Journey into a bartender’s mind

‘After Hours’ gives a glimpse in dramatic, musical form
Thursday, July 26, 2007 | 12:00 a.m. CDT; updated 7:22 a.m. CDT, Tuesday, July 15, 2008

COLUMBIA—What stands out about “The After Hours” is that it’s a collage of genres: It’s drama, rock opera, ballet, doo-wop and vaudeville. That mix is what playwright Holly K. Maness had in mind.

“It’s a visual extravaganza like nothing you have ever seen before,” said Abby Rhodes, who is performing one of three speaking roles in the play that includes two other actors, two dancers, two rock bands and two solo acts.


What: “The After Hours,” a play When: 8 p.m. today and Friday; doors open at 7:30 p.m. Where: The Blue Note, 17 N. Ninth St. Admission: $8.

Also directed by Maness and largely inspired by her time bartending at Mojo’s in Columbia, “The After Hours” takes place at a music club at that point in the night when even though the bar closes, the night doesn’t end.

“The play begins with the bartender trying to shut the bar down for the night,” Maness said. “And it sort of moves in between the idea that the people that are hanging out at the bar are actually there or that they’re sort of figments of the bartender’s imagination to sort of keep her company as it shuts down. This begins exploring the line between fantasy and reality.”

Besides the bartender, the other speakers are a pair of ushers who together serve as a kind of emcee or circus master.

“They’re both informing the bartender’s decision to struggle through and try to get home by the end of the night,” Maness said. “It’s almost like the angel-and-the-devil-on-the-shoulder thing influencing good and bad behavior. ... The thought is that (the bartender) has to struggle through all this noise in her head to make a statement of her own.”

That statement is at the heart of the play.

“When I was bartending, I was in a music club all the time, and I was just hearing all this great music come and go,” Maness recalled. “It kind of made me feel stuck and too young to know where to start making myself a more creative presence.”

Singer Wil Reeves said he thinks many will connect to this notion.

“It’s a place we’ve all been,” Reeves said. “Late at night, it could be the middle of the week or the weekend, we’re out and drinking, and you start to create this alternate reality. And you talk to your friends about these ideas. You get these grandiose plans together. And sometimes they might play out, but a lot of times it’s just talk, just this thing that goes on in the after hours.”

Reeves, singer and bassist for Columbia’s Bockman, is part of the local artistic collaboration used to complete this project. Originally, Maness had put the play to music by some of her favorite national bands such as The Flaming Lips. But about a year into the production process, she said she knew the play needed a local score.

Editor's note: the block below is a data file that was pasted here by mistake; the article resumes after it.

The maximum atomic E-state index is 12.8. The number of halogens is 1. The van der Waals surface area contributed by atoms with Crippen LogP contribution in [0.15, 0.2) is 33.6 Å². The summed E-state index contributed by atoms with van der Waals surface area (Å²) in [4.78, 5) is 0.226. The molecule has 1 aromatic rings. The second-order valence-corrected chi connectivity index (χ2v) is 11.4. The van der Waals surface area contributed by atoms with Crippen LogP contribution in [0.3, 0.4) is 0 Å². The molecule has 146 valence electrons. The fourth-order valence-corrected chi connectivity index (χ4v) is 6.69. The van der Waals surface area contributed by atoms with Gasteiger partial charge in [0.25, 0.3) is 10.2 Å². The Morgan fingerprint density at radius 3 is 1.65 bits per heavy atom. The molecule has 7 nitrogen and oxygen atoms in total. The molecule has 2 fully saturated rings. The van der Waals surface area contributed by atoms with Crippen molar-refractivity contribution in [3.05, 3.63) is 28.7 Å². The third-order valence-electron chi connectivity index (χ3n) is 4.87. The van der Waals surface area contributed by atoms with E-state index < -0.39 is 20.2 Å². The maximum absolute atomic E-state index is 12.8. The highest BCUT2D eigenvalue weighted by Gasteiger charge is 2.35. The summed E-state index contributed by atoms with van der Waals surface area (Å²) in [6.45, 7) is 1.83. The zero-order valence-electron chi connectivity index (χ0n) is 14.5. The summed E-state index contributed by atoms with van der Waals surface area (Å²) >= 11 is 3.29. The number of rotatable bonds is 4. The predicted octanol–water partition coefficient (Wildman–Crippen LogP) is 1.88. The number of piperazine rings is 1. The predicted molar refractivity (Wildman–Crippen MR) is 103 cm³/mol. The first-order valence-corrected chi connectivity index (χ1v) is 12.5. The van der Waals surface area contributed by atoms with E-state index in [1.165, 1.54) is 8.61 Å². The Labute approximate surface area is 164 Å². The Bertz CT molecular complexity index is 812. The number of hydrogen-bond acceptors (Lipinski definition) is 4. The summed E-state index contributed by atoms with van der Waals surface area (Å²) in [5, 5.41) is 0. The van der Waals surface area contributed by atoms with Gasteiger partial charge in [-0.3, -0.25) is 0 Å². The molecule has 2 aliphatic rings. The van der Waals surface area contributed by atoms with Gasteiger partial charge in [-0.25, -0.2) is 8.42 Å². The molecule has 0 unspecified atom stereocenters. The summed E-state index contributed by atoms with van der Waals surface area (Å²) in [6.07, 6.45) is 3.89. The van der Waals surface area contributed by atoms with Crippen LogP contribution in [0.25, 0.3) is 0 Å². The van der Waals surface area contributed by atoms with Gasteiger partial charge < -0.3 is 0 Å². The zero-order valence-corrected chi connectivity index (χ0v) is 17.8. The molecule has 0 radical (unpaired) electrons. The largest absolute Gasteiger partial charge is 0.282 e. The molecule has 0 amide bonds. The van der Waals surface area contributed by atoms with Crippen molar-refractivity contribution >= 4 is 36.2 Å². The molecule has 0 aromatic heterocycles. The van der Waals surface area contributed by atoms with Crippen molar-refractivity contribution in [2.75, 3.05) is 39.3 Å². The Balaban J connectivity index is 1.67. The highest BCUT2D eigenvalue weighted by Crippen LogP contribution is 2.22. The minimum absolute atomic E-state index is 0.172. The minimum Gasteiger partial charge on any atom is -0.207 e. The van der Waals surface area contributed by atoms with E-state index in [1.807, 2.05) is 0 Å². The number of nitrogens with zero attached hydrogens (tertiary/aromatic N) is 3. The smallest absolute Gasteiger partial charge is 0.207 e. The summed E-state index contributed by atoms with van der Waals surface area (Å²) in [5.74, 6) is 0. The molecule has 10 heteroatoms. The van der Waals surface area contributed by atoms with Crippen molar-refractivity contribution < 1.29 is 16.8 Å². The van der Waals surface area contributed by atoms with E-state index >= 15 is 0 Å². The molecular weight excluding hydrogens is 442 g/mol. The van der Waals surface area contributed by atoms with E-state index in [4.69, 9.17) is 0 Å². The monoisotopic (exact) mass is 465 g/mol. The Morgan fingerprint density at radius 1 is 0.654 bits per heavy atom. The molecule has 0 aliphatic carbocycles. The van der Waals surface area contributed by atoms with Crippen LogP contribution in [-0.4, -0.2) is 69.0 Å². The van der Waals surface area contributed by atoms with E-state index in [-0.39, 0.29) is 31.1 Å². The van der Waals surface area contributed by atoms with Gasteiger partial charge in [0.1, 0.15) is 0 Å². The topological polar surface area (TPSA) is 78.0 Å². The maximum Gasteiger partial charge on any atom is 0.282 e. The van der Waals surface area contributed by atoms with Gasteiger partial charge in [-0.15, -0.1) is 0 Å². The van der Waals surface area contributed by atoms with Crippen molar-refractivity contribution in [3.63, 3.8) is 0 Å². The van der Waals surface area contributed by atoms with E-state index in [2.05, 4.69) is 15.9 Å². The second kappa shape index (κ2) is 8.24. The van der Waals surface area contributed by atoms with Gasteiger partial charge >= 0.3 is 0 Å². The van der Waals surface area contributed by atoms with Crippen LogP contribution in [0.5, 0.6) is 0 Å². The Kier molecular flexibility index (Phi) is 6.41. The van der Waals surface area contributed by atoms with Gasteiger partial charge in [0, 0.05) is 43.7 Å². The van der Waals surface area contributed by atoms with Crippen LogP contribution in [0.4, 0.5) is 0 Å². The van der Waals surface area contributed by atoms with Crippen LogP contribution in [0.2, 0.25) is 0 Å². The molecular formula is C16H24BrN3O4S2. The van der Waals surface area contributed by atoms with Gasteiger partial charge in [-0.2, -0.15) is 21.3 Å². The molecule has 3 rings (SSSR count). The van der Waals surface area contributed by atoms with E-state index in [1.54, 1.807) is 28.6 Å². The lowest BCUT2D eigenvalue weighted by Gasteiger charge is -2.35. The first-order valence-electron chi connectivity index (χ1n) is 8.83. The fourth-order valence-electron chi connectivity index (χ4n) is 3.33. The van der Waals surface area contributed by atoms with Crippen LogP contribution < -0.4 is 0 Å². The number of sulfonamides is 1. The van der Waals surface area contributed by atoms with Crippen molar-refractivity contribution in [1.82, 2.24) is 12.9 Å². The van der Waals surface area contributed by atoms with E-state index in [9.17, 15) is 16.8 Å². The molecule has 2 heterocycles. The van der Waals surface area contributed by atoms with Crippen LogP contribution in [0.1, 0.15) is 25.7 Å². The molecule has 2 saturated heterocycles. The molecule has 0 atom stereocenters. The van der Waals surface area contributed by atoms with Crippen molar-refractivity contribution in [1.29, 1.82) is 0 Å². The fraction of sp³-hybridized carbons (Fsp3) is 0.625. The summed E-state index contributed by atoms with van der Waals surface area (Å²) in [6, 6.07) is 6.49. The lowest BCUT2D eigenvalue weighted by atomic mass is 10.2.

Now, it’s composed entirely of original music put together by Columbia artists such as Reeves, some of which was written specifically for the play. And as the play takes place at a music club, these bands, such as Bockman and The Doxies, will be there to perform the songs live during the performances. They will interact with both the actors and the audience, even heckling the performers at times.

Rhodes, who plays one of the ushers, said the community feel this created was a large selling point to her.

“It attracted me because it seemed like Holly was making a point to utilize a lot of talent here,” Rhodes said. “There’s a big music scene here and a big art scene, but not as much of a post-college theater scene, so I was really encouraged by all these musicians. They are so invested in this. They’re so enthusiastic and supportive and interested in more of this in the future.

“And I think if Columbia is to ever have a growth of a real theater scene, it will need combined support like that,” Rhodes said. “Ultimately, we’re all artists here.”

Daryl Keller, who plays the other usher and is one of the co-founders of the Pedestrian Company, which is putting on “The After Hours” with Co-Opt Records, said she agrees the artistic collaboration was key to the development.

“I think that when we made the decision to use only local artists and even some music specifically written for the show, it helped immensely and did much more than we could even initially realize to create a feel,” Keller said.

And while this is the first play Maness and the Pedestrian Company have been able to take on the road — to Kirksville, St. Louis and Springfield — this Columbia feel was important to Maness.

“I had a lot of friends after they graduated move out to California or New York,” she said. “But for me, part of what makes theater worth doing is knowing the community that you’re performing it in and tapping into that.”

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